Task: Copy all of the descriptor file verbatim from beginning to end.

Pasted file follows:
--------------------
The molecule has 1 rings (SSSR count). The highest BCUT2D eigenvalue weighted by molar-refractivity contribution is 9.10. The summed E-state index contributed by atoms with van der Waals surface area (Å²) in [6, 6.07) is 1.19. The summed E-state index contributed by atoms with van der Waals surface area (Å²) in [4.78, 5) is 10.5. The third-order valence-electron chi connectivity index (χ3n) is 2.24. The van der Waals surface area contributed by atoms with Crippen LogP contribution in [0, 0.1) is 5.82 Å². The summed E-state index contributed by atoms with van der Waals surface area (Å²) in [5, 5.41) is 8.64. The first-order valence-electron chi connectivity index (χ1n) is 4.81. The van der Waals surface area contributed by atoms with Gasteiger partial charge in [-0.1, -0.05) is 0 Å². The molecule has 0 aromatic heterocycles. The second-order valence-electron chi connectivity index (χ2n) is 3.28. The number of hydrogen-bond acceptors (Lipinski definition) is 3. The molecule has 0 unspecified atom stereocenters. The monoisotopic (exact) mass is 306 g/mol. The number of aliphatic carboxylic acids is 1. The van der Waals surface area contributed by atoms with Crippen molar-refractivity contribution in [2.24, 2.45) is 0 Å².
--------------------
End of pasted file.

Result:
The molecule has 1 rings (SSSR count). The highest BCUT2D eigenvalue weighted by molar-refractivity contribution is 9.10. The summed E-state index contributed by atoms with van der Waals surface area (Å²) in [6, 6.07) is 1.19. The summed E-state index contributed by atoms with van der Waals surface area (Å²) in [4.78, 5) is 10.5. The third-order valence-electron chi connectivity index (χ3n) is 2.24. The van der Waals surface area contributed by atoms with Crippen LogP contribution in [0, 0.1) is 5.82 Å². The summed E-state index contributed by atoms with van der Waals surface area (Å²) in [5, 5.41) is 8.64. The first-order valence-electron chi connectivity index (χ1n) is 4.81. The van der Waals surface area contributed by atoms with Gasteiger partial charge in [-0.1, -0.05) is 0 Å². The molecule has 0 aromatic heterocycles. The second-order valence-electron chi connectivity index (χ2n) is 3.28. The number of hydrogen-bond acceptors (Lipinski definition) is 3. The molecule has 0 unspecified atom stereocenters. The monoisotopic (exact) mass is 306 g/mol. The number of aliphatic carboxylic acids is 1. The van der Waals surface area contributed by atoms with Crippen molar-refractivity contribution in [2.24, 2.45) is 0 Å².